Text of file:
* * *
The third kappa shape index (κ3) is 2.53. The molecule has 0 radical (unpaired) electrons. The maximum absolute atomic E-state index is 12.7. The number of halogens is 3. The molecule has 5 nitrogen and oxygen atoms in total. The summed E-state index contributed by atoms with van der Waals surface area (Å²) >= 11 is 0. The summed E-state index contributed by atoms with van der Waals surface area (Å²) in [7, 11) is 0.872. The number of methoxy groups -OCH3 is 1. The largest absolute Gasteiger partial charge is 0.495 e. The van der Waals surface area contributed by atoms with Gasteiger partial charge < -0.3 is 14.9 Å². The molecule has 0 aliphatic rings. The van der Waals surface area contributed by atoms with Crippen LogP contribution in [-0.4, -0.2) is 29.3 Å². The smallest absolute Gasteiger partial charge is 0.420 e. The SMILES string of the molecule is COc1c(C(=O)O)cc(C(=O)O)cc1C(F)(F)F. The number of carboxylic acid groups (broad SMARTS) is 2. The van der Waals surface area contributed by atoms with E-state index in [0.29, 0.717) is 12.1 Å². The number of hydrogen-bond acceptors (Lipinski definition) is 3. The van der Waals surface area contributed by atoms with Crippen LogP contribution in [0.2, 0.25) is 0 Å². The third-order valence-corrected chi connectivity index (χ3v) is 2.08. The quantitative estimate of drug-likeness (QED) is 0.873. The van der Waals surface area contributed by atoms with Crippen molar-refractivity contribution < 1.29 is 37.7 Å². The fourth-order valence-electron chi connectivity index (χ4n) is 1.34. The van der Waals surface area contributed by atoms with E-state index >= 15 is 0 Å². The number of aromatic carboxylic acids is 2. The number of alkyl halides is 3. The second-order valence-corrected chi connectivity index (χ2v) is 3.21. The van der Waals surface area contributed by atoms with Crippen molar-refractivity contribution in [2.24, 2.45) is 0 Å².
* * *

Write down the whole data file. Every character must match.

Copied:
The third kappa shape index (κ3) is 2.53. The molecule has 0 radical (unpaired) electrons. The maximum absolute atomic E-state index is 12.7. The number of halogens is 3. The molecule has 5 nitrogen and oxygen atoms in total. The summed E-state index contributed by atoms with van der Waals surface area (Å²) >= 11 is 0. The summed E-state index contributed by atoms with van der Waals surface area (Å²) in [7, 11) is 0.872. The number of methoxy groups -OCH3 is 1. The largest absolute Gasteiger partial charge is 0.495 e. The van der Waals surface area contributed by atoms with Gasteiger partial charge < -0.3 is 14.9 Å². The molecule has 0 aliphatic rings. The van der Waals surface area contributed by atoms with Crippen LogP contribution in [-0.4, -0.2) is 29.3 Å². The smallest absolute Gasteiger partial charge is 0.420 e. The SMILES string of the molecule is COc1c(C(=O)O)cc(C(=O)O)cc1C(F)(F)F. The number of carboxylic acid groups (broad SMARTS) is 2. The van der Waals surface area contributed by atoms with E-state index in [0.29, 0.717) is 12.1 Å². The number of hydrogen-bond acceptors (Lipinski definition) is 3. The van der Waals surface area contributed by atoms with Crippen LogP contribution in [0.2, 0.25) is 0 Å². The third-order valence-corrected chi connectivity index (χ3v) is 2.08. The quantitative estimate of drug-likeness (QED) is 0.873. The van der Waals surface area contributed by atoms with Crippen molar-refractivity contribution < 1.29 is 37.7 Å². The fourth-order valence-electron chi connectivity index (χ4n) is 1.34. The van der Waals surface area contributed by atoms with E-state index >= 15 is 0 Å². The number of aromatic carboxylic acids is 2. The number of alkyl halides is 3. The second-order valence-corrected chi connectivity index (χ2v) is 3.21. The van der Waals surface area contributed by atoms with Crippen molar-refractivity contribution in [2.24, 2.45) is 0 Å².